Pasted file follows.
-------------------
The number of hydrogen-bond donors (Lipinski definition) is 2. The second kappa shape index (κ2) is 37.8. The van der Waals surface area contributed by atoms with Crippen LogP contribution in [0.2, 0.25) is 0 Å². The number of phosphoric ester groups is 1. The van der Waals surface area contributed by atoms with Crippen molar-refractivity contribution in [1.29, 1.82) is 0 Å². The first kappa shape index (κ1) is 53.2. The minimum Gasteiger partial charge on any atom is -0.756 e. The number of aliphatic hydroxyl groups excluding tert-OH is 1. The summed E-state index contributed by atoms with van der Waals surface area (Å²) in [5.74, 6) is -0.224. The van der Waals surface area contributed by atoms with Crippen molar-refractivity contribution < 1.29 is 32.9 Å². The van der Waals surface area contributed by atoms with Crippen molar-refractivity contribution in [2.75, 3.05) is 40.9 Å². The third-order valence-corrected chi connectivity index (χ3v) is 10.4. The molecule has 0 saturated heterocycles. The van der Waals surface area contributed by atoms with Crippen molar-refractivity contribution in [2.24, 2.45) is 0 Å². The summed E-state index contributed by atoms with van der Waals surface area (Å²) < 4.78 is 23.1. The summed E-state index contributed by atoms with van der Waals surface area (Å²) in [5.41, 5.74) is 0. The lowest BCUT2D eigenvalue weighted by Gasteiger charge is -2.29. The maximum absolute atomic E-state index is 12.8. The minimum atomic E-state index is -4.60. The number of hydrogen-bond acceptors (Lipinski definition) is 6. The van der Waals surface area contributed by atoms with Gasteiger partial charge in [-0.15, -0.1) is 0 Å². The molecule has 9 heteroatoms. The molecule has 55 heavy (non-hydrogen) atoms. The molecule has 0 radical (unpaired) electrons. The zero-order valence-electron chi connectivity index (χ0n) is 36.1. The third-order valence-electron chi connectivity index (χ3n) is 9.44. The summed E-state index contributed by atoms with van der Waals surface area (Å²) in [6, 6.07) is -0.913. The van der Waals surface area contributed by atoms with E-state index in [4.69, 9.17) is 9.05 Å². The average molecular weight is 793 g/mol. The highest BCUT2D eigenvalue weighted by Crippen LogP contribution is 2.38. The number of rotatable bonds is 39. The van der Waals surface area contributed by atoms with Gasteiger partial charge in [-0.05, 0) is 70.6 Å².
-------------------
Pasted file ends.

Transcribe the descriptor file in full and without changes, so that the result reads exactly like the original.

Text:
The number of hydrogen-bond donors (Lipinski definition) is 2. The second kappa shape index (κ2) is 37.8. The van der Waals surface area contributed by atoms with Crippen LogP contribution in [0.2, 0.25) is 0 Å². The number of phosphoric ester groups is 1. The van der Waals surface area contributed by atoms with Crippen molar-refractivity contribution in [1.29, 1.82) is 0 Å². The first kappa shape index (κ1) is 53.2. The minimum Gasteiger partial charge on any atom is -0.756 e. The number of aliphatic hydroxyl groups excluding tert-OH is 1. The summed E-state index contributed by atoms with van der Waals surface area (Å²) in [5.74, 6) is -0.224. The van der Waals surface area contributed by atoms with Crippen molar-refractivity contribution < 1.29 is 32.9 Å². The van der Waals surface area contributed by atoms with Crippen molar-refractivity contribution in [2.75, 3.05) is 40.9 Å². The third-order valence-corrected chi connectivity index (χ3v) is 10.4. The molecule has 0 saturated heterocycles. The van der Waals surface area contributed by atoms with Crippen molar-refractivity contribution in [2.24, 2.45) is 0 Å². The summed E-state index contributed by atoms with van der Waals surface area (Å²) < 4.78 is 23.1. The summed E-state index contributed by atoms with van der Waals surface area (Å²) in [5.41, 5.74) is 0. The lowest BCUT2D eigenvalue weighted by Gasteiger charge is -2.29. The maximum absolute atomic E-state index is 12.8. The minimum atomic E-state index is -4.60. The number of hydrogen-bond acceptors (Lipinski definition) is 6. The van der Waals surface area contributed by atoms with Gasteiger partial charge in [-0.15, -0.1) is 0 Å². The molecule has 9 heteroatoms. The molecule has 55 heavy (non-hydrogen) atoms. The molecule has 0 radical (unpaired) electrons. The zero-order valence-electron chi connectivity index (χ0n) is 36.1. The third-order valence-electron chi connectivity index (χ3n) is 9.44. The summed E-state index contributed by atoms with van der Waals surface area (Å²) in [6, 6.07) is -0.913. The van der Waals surface area contributed by atoms with E-state index in [4.69, 9.17) is 9.05 Å². The average molecular weight is 793 g/mol. The highest BCUT2D eigenvalue weighted by Crippen LogP contribution is 2.38. The number of rotatable bonds is 39. The van der Waals surface area contributed by atoms with Gasteiger partial charge in [-0.05, 0) is 70.6 Å².